International Conference on Conservatism at Uppsala

Russian intellectual history has long been associated with right- and left-wing extremities, but in the last years Russia has become a showcase of a relatively moderate conservative and right-wing populist ideas. It might be a stretch to identify an originally Russian conservative ideology, but one can certainly speak of the ubiquity of the conservative political culture in present-day Russia. The conservative turn became especially visible during Vladimir Putin’s third presidential period, when the Russian leadership and intellectual elite explicitly point at conservatism as their ideological source of inspiration, and eagerly draw on ‘Political Orthodoxy’, discourses about traditional values, and unique Russian civilization. This conservative turn has not happened overnight but had been prepared by decades of the ideological work of the right-wing and pro-government think tanks and groups of intellectuals. Besides, there has always been an indigenous conservative tradition in Russia, which is being unearthed and recycled in our days. Russian conservatism does not exist in an intellectual vacuum; by contrast, there has always been a transit of conservative ideas from the West, or rather a dialogue between Russian and Western conservative intellectuals. Today, this dialogue boomerangs in a way, that has made Russia a major exporter of conservative concepts and visions across the globe.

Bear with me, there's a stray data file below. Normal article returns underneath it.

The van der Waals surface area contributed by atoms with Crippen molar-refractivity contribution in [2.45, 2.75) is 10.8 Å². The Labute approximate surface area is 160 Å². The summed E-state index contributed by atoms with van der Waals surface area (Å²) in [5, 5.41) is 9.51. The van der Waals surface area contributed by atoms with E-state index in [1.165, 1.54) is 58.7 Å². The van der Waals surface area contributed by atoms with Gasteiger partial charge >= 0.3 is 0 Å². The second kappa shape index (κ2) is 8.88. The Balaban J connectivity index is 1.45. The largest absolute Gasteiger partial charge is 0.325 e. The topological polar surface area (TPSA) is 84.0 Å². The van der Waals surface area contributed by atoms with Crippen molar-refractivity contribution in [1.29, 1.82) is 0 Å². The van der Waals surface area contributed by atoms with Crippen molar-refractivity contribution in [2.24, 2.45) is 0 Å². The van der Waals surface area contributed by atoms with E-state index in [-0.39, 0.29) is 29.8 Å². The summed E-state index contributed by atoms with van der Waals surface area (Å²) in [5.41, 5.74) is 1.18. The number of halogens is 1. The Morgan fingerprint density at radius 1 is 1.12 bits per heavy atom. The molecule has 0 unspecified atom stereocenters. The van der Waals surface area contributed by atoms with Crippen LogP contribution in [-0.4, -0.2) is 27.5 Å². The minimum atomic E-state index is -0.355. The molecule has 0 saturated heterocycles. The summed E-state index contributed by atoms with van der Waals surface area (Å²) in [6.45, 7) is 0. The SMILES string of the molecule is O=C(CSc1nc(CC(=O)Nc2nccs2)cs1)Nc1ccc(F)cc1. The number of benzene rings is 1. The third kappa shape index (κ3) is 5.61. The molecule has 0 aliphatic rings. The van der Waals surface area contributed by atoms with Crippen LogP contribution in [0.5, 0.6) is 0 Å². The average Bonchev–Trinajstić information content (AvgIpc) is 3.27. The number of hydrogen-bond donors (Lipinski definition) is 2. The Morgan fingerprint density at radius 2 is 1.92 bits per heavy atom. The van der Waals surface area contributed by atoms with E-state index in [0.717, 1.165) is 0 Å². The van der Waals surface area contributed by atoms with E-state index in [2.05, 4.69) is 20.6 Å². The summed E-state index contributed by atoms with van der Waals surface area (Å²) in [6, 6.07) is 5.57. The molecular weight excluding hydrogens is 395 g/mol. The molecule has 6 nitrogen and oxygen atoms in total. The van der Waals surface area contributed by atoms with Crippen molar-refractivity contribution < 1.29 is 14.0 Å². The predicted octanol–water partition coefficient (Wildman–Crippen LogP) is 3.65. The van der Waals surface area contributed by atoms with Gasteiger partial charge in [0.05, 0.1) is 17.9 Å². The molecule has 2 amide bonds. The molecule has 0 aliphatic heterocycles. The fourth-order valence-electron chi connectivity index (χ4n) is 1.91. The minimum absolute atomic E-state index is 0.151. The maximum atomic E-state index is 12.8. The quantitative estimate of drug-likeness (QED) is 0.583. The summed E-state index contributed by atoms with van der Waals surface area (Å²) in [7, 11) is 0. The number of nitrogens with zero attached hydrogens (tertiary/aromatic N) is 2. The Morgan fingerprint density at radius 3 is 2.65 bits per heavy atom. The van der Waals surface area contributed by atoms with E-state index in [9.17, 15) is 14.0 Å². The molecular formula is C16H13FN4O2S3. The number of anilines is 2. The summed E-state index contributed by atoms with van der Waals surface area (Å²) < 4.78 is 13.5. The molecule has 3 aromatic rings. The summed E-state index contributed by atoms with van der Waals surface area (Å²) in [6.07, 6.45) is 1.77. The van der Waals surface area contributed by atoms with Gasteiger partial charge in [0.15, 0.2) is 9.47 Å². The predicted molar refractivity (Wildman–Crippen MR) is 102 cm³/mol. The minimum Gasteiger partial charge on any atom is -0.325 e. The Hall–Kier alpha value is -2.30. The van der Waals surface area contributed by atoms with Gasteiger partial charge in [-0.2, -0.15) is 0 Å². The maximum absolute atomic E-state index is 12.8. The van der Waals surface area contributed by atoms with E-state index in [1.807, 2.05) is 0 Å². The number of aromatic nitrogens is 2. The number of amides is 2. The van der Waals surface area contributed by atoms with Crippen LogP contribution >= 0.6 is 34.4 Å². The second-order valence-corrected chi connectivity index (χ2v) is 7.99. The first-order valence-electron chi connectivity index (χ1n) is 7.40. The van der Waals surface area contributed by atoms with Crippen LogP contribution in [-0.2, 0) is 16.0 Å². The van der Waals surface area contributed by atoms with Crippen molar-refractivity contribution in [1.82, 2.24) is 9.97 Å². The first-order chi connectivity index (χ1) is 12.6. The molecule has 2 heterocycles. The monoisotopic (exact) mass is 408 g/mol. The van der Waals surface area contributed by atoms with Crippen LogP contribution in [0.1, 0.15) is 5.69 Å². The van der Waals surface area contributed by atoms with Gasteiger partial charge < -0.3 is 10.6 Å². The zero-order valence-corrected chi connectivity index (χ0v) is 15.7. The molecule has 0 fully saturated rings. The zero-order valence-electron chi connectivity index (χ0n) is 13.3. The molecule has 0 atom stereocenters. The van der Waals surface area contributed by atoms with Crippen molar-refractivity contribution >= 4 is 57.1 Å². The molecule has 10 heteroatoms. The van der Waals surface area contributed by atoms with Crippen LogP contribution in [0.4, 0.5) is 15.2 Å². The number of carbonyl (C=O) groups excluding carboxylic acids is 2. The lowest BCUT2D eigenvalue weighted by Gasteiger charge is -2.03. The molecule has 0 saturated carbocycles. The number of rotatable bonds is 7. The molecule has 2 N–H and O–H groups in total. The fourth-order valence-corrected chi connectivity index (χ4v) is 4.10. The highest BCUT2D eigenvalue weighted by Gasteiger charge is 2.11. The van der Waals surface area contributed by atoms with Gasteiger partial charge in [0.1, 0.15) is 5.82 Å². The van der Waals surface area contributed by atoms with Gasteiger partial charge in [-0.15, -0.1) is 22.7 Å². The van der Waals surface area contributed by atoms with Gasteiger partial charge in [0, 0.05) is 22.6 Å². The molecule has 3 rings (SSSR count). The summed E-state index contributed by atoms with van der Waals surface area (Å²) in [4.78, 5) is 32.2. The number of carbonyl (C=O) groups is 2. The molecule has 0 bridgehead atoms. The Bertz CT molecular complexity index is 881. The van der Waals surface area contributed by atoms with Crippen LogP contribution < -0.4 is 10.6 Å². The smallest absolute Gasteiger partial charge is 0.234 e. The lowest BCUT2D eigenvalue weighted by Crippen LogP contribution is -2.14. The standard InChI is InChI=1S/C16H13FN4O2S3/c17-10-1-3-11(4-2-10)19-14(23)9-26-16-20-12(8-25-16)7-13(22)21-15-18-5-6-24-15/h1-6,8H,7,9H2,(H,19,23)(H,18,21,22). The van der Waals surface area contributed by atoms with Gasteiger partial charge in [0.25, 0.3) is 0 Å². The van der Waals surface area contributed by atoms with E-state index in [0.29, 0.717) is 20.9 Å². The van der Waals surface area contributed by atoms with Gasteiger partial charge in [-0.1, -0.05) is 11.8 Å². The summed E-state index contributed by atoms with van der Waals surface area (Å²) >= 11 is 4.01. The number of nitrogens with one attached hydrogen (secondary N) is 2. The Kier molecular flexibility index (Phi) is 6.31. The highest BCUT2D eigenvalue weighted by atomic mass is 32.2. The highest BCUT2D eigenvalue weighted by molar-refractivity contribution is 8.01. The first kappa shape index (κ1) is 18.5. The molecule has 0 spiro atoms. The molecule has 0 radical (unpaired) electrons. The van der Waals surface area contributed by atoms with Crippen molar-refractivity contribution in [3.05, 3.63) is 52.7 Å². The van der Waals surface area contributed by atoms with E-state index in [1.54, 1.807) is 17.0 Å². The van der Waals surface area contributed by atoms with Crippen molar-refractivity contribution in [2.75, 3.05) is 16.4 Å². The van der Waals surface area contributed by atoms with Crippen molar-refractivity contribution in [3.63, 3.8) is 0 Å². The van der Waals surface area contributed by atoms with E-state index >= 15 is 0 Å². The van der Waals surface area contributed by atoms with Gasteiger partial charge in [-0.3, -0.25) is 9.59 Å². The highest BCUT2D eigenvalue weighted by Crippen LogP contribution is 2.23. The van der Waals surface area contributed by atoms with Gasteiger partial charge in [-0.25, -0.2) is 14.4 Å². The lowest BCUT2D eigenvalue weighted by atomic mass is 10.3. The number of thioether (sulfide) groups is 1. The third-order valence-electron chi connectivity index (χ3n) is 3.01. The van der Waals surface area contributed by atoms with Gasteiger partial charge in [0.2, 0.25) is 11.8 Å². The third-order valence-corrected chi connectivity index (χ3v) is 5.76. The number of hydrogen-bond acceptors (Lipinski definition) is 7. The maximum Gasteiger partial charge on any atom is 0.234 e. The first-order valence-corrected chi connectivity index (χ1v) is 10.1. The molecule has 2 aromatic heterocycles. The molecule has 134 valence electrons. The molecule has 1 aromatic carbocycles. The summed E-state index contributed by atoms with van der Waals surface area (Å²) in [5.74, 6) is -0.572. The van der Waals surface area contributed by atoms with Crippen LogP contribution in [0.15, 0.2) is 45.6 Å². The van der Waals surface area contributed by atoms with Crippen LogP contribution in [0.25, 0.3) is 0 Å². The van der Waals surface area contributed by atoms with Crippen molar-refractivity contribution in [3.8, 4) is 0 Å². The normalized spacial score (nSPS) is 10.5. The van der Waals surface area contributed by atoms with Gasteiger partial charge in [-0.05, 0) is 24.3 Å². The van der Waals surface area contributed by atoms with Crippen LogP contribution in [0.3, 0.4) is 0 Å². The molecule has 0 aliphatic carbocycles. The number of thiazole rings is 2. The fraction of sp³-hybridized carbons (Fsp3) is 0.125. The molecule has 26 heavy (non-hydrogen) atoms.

Grounding on the empirical research in Russian intellectual history, the conference aims to refining our understanding of the ideology of conservatism by situating it within three planes of interpretation: history of ideas, popular visions, and moral-political reasoning. The conference will specifically discuss how conservatism as an ideology mediates the dilemma between modernization and authenticity; how the Russian Orthodox Church is contributing to the conservative ideology; how today’s conservative intellectuals make sense of the conservative tradition, formulate the conservative ideological canon, refer to Russian and Western conservative classics. By so doing, the conference will approach a theoretical examination of how conceptual constructs of Russian conservatives challenge the theoretical framing of an ideology.

Please visit our website to find out more about the event.

If you wish to attend the conference, please sign up by email to

For further information, please contact conference organizer Mikhail Suslov

Admission is free of charge and open to the public.

The conference is arranged with financial support from the Uppsala Center for Russian and Eurasian Studies, Uppsala Forum on Democracy, Peace and Justice and the University of Innsbruck, the project ‘Postsecular conflicts’, financed by the Austrian Science Fund FWF START GRANT 2015 Y919 G22, and by the European Research Council ERC STG 2015 676804 (principal investigator Kristina Stoeckl)